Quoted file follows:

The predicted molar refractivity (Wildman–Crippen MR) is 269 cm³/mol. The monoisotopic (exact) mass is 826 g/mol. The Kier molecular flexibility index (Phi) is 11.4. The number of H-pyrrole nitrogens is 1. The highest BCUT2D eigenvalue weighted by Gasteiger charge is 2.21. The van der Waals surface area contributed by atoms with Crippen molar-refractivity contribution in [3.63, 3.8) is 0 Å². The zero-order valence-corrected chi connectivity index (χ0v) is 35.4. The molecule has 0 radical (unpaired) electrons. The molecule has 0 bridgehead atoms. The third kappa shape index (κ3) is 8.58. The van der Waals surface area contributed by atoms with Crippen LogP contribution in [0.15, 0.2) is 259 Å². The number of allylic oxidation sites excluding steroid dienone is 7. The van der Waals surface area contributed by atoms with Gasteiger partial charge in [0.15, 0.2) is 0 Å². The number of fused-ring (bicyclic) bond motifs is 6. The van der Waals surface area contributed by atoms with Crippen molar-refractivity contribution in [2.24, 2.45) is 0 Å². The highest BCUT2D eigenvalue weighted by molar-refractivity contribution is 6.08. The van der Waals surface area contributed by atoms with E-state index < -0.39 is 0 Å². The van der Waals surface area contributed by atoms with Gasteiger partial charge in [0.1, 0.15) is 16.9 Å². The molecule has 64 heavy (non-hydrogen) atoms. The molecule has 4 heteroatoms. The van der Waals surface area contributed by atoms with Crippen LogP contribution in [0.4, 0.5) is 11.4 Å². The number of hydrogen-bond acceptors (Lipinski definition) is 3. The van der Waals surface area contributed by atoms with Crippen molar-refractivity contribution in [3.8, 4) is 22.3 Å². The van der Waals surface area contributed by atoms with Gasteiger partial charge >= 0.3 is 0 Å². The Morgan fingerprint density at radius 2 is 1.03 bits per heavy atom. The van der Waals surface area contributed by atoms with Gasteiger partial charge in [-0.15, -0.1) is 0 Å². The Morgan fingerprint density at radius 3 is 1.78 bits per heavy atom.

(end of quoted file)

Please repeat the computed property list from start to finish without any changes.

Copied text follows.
The predicted molar refractivity (Wildman–Crippen MR) is 269 cm³/mol. The monoisotopic (exact) mass is 826 g/mol. The Kier molecular flexibility index (Phi) is 11.4. The number of H-pyrrole nitrogens is 1. The highest BCUT2D eigenvalue weighted by Gasteiger charge is 2.21. The van der Waals surface area contributed by atoms with Crippen molar-refractivity contribution in [3.63, 3.8) is 0 Å². The zero-order valence-corrected chi connectivity index (χ0v) is 35.4. The molecule has 0 radical (unpaired) electrons. The molecule has 0 bridgehead atoms. The third kappa shape index (κ3) is 8.58. The van der Waals surface area contributed by atoms with Crippen LogP contribution in [0.15, 0.2) is 259 Å². The number of allylic oxidation sites excluding steroid dienone is 7. The van der Waals surface area contributed by atoms with Gasteiger partial charge in [0.15, 0.2) is 0 Å². The number of fused-ring (bicyclic) bond motifs is 6. The van der Waals surface area contributed by atoms with Crippen molar-refractivity contribution in [2.24, 2.45) is 0 Å². The highest BCUT2D eigenvalue weighted by molar-refractivity contribution is 6.08. The van der Waals surface area contributed by atoms with E-state index < -0.39 is 0 Å². The van der Waals surface area contributed by atoms with Gasteiger partial charge in [0.1, 0.15) is 16.9 Å². The molecule has 64 heavy (non-hydrogen) atoms. The molecule has 4 heteroatoms. The van der Waals surface area contributed by atoms with Crippen LogP contribution in [0.4, 0.5) is 11.4 Å². The number of hydrogen-bond acceptors (Lipinski definition) is 3. The van der Waals surface area contributed by atoms with Crippen molar-refractivity contribution in [3.8, 4) is 22.3 Å². The van der Waals surface area contributed by atoms with Gasteiger partial charge >= 0.3 is 0 Å². The Morgan fingerprint density at radius 2 is 1.03 bits per heavy atom. The van der Waals surface area contributed by atoms with Gasteiger partial charge in [-0.15, -0.1) is 0 Å². The Morgan fingerprint density at radius 3 is 1.78 bits per heavy atom.